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Let $O$ be the ring of integers in $\mathbb Q(\sqrt{d})$ where $d$ is a square free negative number. Assume that the number 3 is reducible in $O$. Prove that $d = -2,-3,$ or $-11$.

Thank you for the help.

First there is problem to talk about norm where $d \lt -11$. There is a theorem that says when $d \lt -11$ the ring $\mathbb{Q}(\sqrt{d})$ isn't Euclidean. What can I do when $d \lt -11$ ?

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What do you mean reducible? Where the ideal $3$ splits? –  Alex Youcis Feb 11 at 10:15
@AlexYoucis reducible = not irreducible, I'd think. So there are (algebraic) integers $a,b$, neither a unit, with $a\cdot b = 3$. (Yes, of course that means the ideal splits, but the more elementary viewpoint of considering elements is probably more appropriate here.) –  Daniel Fischer Feb 11 at 10:28
Are you aware of the norm on $O$? –  Daniel Fischer Feb 11 at 10:32
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1 Answer 1

We know (or maybe not) that the ring of integers in $\mathbb{Q}(\sqrt{d})$, where $d$ is not a perfect square, is $\mathbb{Z}[\omega_d]$, where

$$\omega_d = \begin{cases} \dfrac{1+\sqrt{d}}{2} &, d \equiv 1 \pmod{4}\\ \quad \sqrt{d} &, d \not\equiv 1\pmod{4}. \end{cases}$$

On all these rings, the norm of $\mathbb{Q}(\sqrt{d})$, $$N(\alpha + \beta\sqrt{d}) = (\alpha + \beta\sqrt{d})(\overline{\alpha + \beta\sqrt{d}}) = (\alpha + \beta\sqrt{d})(\alpha - \beta\sqrt{d}) = \alpha^2 - d\beta^2,$$ is integer valued, and in the basis $\{1,\omega_d\}$ it is expressed as

$$N(a + b\omega_d) = \begin{cases} a^2 + ab + \dfrac{1-d}{4}b^2 &, d \equiv 1 \pmod{4}\\ a^2 - db^2 &, d\not\equiv 1\pmod{4}. \end{cases}$$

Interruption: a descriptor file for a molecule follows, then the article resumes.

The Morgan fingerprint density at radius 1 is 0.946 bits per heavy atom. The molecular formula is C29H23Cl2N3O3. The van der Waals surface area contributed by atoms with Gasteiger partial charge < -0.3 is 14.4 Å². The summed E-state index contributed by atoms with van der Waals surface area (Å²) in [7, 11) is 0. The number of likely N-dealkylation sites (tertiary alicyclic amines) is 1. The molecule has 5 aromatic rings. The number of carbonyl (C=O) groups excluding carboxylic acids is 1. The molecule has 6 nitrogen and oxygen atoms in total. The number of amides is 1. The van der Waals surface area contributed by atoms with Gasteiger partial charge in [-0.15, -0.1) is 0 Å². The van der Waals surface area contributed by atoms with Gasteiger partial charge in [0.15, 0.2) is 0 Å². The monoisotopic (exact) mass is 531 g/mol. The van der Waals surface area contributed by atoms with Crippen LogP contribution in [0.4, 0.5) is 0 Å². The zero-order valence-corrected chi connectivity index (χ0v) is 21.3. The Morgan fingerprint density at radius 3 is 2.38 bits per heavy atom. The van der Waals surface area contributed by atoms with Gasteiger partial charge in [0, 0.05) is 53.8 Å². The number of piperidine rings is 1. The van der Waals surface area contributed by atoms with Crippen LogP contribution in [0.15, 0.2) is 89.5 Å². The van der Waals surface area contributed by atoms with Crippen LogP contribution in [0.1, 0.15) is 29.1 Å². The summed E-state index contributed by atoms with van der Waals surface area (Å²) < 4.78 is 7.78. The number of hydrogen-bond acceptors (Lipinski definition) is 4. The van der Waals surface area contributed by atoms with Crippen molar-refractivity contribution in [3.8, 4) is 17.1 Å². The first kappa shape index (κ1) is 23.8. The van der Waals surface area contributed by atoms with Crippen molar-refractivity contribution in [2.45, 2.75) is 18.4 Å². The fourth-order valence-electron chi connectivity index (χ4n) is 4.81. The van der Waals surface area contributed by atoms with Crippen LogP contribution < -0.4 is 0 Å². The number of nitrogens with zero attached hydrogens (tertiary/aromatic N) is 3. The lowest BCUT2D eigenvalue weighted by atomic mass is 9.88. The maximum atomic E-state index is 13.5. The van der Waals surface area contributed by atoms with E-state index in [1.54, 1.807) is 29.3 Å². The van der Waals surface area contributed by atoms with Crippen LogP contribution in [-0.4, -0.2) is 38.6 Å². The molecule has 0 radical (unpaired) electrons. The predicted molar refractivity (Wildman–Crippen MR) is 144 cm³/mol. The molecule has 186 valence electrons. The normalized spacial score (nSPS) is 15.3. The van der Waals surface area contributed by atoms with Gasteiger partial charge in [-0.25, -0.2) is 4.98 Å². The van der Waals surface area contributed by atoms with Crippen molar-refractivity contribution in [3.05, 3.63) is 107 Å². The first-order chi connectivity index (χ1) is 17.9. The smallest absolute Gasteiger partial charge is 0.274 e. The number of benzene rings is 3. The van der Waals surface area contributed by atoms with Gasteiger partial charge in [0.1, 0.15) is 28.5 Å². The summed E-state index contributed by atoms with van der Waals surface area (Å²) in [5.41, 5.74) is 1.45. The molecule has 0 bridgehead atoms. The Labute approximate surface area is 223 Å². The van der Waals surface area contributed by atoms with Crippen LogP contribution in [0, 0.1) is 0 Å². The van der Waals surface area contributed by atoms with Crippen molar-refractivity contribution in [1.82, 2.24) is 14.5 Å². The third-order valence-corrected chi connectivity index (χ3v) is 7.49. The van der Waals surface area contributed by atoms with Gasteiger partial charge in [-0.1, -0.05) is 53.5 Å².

The norm is multiplicative, $N(z\cdot w) = N(z)\cdot N(w)$, and $z \in \mathbb{Z}[\omega_d]$ is a unit if and only if $N(z) = \pm 1$.

Thus if $3$ is reducible, that is, there are non-units $z,w$ with $z\cdot w = 3$, then we have

$$N(3) = 3^2 = N(z)\cdot N(w),$$

where $\lvert N(z)\rvert > 1$ and $\lvert N(w)\rvert > 1$. By the unique prime factorisation in $\mathbb{Z}$, that implies

$$\lvert N(z)\rvert = \lvert N(w)\rvert = 3.$$

So a necessary condition for $3$ to be reducible is that there are ring elements $z$ with $N(z) = \pm 3$. That condition is also sufficient, since then $\pm z\cdot \overline{z} = \pm N(z) = 3$.

For $d < 0$, the norm only attains non-negative values, and we have

$$N(a + b\omega_d) = \begin{cases} a^2 + ab + \dfrac{1+\lvert d\rvert}{4}b^2 &, \lvert d\rvert \equiv 3 \pmod{4}\\ a^2 + \lvert d\rvert b^2 &, \lvert d\rvert\not\equiv 3\pmod{4} \end{cases}$$

in that case. From that, it is not difficult to derive necessary and sufficient conditions for $3$ to be reducible in $\mathbb{Z}[\omega_d]$ for $d < 0$.

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